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Faculty profile: Dona Marotta

Summer 2012 | Archives

Subject matter expert guiding future medical assistants

Dona Marotta

Dona Marotta, director of MCC's certified Medical Assisting program, plus instructor

Academic Program: Medical Assisting
Hobbies: Traveling and spending time with her eight grandchildren
Little-known fact: Born in Kansas City, Mo., and grew up in Chicago

In Fall 2011, Alegent Health Clinic transitioned its Medical Assisting program to MCC in an effort to meet the increasing demand for medical assistants in the workforce. Lucky for MCC, that transition included Alegent's medical assisting program coordinator Dona Marotta. Marotta is now director of MCC's certified Medical Assisting program, plus works as an instructor.

Marotta's career began when she graduated from the Omaha College of Health Careers with an Associate in Medical Assisting.

"I chose medical assisting instead
of nursing because of the hours—Monday through Friday, an occasional Saturday, no evenings and no holidays," said Marotta. "Plus, with three children at home, I was unable to devote a large amount of time to getting my degree."

Marotta's career choice provided her with job opportunities at both Alegent Health and the Nebraska Medical Center. While working full time, she went on to earn both a bachelor's and a master's from Bellevue University. Currently, in addition to working at MCC, she works as a part-time medical assistant in family medicine at the Medical Center.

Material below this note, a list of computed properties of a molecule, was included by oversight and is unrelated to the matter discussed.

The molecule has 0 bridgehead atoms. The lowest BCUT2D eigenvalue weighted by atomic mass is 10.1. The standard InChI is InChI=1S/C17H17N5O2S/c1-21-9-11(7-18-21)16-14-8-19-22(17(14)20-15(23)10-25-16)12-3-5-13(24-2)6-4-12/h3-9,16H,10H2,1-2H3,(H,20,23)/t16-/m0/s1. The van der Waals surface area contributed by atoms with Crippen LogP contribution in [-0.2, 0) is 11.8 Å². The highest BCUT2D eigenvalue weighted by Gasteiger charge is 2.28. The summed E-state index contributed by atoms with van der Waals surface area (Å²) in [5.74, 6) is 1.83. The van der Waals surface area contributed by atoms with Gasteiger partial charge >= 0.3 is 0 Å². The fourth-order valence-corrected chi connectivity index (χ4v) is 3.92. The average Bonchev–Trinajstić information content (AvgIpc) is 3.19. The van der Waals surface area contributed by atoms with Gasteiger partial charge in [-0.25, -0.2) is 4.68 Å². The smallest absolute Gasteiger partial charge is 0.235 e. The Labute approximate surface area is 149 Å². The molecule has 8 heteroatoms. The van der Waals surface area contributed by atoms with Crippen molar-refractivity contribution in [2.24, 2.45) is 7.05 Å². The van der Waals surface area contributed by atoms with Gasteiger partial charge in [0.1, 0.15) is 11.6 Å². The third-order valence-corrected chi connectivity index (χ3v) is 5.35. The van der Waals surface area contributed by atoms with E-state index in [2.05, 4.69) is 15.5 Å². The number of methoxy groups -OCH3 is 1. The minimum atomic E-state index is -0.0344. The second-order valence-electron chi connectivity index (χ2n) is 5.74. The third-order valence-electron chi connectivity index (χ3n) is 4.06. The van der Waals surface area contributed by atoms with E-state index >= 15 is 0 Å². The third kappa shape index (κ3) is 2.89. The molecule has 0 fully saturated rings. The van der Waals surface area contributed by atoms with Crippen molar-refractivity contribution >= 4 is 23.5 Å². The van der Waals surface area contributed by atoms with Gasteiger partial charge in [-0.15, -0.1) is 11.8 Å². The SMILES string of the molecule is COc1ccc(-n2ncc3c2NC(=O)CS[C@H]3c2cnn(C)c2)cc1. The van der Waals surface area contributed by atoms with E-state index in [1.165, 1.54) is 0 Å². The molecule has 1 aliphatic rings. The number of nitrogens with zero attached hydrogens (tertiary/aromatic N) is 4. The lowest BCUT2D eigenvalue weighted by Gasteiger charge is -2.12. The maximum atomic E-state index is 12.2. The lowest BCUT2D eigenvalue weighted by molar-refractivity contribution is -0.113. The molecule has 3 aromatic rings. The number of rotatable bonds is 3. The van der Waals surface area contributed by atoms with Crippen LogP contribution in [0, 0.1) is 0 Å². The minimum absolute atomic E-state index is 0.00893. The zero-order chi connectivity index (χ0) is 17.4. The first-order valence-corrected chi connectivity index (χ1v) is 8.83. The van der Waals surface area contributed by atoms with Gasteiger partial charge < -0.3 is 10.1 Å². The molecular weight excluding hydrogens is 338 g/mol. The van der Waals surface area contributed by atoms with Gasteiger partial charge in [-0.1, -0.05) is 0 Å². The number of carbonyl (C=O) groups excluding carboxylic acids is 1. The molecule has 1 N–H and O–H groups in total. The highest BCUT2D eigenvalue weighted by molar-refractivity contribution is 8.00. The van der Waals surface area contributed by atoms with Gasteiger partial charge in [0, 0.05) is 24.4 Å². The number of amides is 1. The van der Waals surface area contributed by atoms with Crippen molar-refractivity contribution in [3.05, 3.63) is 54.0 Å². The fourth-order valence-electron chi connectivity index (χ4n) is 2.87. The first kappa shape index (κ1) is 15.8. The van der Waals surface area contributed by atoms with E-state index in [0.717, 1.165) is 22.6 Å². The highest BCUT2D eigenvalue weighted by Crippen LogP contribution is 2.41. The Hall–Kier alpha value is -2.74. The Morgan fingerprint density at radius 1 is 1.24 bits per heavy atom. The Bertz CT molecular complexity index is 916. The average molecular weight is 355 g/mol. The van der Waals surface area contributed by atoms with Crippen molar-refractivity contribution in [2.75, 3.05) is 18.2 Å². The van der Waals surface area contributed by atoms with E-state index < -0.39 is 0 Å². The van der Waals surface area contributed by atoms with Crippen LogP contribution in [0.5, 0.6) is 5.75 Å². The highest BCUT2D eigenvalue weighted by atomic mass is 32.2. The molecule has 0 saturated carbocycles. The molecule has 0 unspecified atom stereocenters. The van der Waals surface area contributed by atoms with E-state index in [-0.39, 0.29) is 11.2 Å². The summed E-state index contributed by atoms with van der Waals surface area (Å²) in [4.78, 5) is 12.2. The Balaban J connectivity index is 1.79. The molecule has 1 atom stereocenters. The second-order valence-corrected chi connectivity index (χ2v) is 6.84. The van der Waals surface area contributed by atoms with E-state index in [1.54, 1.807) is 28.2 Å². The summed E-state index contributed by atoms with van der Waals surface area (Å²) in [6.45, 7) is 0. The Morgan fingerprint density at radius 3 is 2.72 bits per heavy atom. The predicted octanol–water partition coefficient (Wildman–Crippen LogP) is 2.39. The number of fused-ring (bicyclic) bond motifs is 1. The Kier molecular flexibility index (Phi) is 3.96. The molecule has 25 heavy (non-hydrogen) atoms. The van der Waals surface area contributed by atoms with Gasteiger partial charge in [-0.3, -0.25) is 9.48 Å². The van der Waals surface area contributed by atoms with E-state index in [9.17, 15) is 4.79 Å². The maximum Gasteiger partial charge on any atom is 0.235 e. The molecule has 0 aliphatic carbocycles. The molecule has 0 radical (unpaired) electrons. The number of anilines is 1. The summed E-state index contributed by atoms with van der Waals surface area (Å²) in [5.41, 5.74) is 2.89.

"I enjoy teaching at MCC because of the diverse mix of students. I love to watch the students develop and interact with each other," said Marotta. "The more experienced students guide the less experienced students—this is a dynamic spurred from MCC's diverse learning environment. Eighty percent of students go on to earn advanced degrees. This is a result of MCC's program giving them the confidence they need to move forward in their professional careers."

Medical assistants perform administrative and clinical tasks to support the work of medical doctors and other health professionals. Common employers include hospitals, nursing and residential care facilities and physicians' offices. Medical assistants may be called upon to help obtain patient history and vital signs, as well as ordering supplies or scheduling appointments.

"We are at a critical shortage in our local, state, regional and national healthcare systems for certified medical assistants," said Stacey Ocander, MCC dean of health and public services. "This program helps fill that gap and, in turn, provides better patient care."

MCC offers a one-year Medical Assisting certificate program with the option to continue toward an Associate in Professional Health Studies. The program provides classroom instruction, laboratory experience and a one-quarter externship to prepare the student for the role of a medical assistant. Students completing this program graduate with a certificate and are eligible to sit for their certification testing with the American Association of Medical Assistants. The degree is transferrable to a four-year university, offering students an educational pathway and career ladder.

For more information, visit www.mccneb.edu/healthpublicservices.

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